An article published by the Westmorland Gazette about the Grange planning application was misleading, and the paper has been asked to issue a correction.

The headline of the misleading article read, "Plans to partly-demolish Grange Methodist Church are withdrawn."  But in her letter to the Gazette reporter responsible, Rev. Jo Rand explained:

"At Grange Methodist Church we do have a significant buildings project in development, with the primary purpose of improving access and facilities for the whole community. This will be of huge benefit to the newly reopened baby group, the weekly community coffee morning, FoodShare project, Guides, Brownies and Rainbows, local theatre and exercise groups and others, and opens up wider possibilities to serve and support the residents of Grange and surrounding communities. Also included in the plans is a sustainable replacement for the very elderly and inefficient heating system, in line with our commitment to care for God’s creation.

Application SL/2021/0688 has been withdrawn, but only because that related to listed building consent, and had been submitted in error. For churches, listed building consent is dealt with by a different body that specialises in heritage and conservation of ecclesiastical buildings, and these permissions had already been granted. Proposed new entrance hall for Grange Methodist Church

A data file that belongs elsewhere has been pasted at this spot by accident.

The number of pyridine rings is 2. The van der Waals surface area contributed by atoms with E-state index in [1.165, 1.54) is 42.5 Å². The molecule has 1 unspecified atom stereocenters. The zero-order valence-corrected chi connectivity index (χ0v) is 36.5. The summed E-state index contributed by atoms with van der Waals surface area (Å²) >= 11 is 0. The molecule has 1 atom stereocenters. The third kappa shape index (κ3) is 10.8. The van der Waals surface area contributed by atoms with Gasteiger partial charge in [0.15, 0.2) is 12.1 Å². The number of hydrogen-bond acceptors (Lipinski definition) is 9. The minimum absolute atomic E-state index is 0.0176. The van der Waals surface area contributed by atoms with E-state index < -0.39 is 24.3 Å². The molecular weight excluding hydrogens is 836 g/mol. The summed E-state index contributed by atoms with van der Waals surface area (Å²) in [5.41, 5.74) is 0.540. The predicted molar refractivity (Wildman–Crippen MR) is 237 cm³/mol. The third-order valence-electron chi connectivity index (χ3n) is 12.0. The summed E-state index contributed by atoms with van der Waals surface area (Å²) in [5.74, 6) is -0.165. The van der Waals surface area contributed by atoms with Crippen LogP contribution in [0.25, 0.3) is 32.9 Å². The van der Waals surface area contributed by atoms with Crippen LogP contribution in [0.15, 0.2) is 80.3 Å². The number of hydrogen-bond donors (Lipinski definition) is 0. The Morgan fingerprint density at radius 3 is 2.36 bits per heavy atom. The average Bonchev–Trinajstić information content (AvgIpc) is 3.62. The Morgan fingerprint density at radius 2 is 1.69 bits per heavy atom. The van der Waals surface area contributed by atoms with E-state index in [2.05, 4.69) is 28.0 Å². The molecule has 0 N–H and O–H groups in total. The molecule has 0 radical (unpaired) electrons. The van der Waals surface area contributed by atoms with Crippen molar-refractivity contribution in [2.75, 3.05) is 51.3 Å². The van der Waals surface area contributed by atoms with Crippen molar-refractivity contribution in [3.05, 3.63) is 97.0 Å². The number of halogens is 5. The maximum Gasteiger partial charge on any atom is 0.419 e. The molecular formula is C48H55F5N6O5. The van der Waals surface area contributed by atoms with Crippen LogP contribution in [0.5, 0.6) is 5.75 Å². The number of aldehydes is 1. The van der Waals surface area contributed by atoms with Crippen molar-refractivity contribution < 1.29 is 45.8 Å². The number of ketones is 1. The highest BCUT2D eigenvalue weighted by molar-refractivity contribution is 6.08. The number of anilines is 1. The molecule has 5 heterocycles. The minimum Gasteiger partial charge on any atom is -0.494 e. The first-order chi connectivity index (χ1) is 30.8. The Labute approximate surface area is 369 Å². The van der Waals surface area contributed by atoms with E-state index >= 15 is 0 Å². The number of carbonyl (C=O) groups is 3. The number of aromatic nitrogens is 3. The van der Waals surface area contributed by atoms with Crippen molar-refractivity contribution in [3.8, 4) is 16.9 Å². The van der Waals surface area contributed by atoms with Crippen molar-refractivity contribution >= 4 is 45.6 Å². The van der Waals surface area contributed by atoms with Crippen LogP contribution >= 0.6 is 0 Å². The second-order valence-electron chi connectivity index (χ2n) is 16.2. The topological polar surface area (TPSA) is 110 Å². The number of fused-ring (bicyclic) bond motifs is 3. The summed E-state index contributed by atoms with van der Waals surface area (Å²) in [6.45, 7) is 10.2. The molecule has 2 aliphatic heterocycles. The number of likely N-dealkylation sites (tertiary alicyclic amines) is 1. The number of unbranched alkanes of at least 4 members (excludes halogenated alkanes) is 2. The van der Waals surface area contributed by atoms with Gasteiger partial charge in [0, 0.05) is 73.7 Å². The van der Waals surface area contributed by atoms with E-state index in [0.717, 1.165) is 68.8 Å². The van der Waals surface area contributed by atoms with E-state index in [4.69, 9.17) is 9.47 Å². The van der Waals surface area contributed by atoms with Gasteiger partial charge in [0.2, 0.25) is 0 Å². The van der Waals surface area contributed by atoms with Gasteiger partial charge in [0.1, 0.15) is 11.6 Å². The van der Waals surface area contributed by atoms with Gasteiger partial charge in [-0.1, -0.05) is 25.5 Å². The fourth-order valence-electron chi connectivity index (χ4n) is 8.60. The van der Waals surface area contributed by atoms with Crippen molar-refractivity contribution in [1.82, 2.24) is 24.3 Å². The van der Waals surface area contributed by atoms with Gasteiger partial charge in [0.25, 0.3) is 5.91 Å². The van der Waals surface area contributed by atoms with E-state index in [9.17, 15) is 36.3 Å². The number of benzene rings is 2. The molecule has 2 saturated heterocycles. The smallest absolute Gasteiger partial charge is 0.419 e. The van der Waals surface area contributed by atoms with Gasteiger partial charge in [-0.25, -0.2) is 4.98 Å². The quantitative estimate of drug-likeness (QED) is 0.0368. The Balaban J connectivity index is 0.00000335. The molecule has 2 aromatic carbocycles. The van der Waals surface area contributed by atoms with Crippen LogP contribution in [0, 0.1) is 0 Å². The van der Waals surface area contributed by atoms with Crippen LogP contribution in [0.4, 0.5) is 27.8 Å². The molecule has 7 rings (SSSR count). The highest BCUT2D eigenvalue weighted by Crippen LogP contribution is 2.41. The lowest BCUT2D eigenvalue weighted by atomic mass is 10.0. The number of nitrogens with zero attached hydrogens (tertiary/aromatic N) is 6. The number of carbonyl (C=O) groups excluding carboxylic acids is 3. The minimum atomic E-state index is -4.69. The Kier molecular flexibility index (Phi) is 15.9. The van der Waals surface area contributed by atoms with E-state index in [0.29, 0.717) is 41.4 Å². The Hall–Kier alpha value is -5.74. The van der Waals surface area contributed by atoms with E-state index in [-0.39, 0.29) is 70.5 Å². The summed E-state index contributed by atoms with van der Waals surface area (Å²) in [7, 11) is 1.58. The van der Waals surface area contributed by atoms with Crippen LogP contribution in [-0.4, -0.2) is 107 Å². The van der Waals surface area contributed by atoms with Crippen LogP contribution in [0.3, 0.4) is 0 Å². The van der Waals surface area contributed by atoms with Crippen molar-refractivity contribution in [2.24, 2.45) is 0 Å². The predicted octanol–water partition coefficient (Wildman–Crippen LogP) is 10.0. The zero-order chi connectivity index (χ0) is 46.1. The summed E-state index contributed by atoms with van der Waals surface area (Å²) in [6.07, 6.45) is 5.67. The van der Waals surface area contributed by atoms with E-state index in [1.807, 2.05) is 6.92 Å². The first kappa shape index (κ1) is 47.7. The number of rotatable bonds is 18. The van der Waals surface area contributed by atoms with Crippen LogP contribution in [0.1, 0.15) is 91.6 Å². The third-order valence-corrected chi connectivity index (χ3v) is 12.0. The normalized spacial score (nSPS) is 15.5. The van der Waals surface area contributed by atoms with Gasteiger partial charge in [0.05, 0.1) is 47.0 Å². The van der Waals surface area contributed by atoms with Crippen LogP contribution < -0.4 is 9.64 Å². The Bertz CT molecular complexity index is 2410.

Our plans, drawn up by Cartmel-based firm, John Coward Architects, have been praised by that body for the way in which they sensitively make this historic building fit for 21st Century use.  Application SL/2021/0687, seeking Local Authority planning permission for this whole project has also now been approved.

We do very much value and celebrate the heritage in our church buildings, but the current ‘step-free’ access at Grange Methodist Church takes a hidden and difficult route around the back of the vestry, past the former outdoor urinals and the wheely bin storage and up a sharp slope to come in a rear entrance by the boiler and former kitchen. The proposed project would remove this concealed part of the building, along with the small vestry, and replace them with a welcoming, level entrance that is accessible to all, rather than needing to send young and old with access needs along a narrow passage ‘round the back’. The plans also include demolition of the poorly designed kitchen extension dating from the 1990s in order to restore the frontage of the church hall (1903) to its original state.

A lot of fundraising is needed in order for the project to go ahead, but we look forward with excitement and enthusiasm to the revitalisation of this important community building, and the many new possibilities for its use. If any readers would like more information about what’s on at Grange Methodist Church, you can find us on Facebook @GrangeMethodists, and on our website,"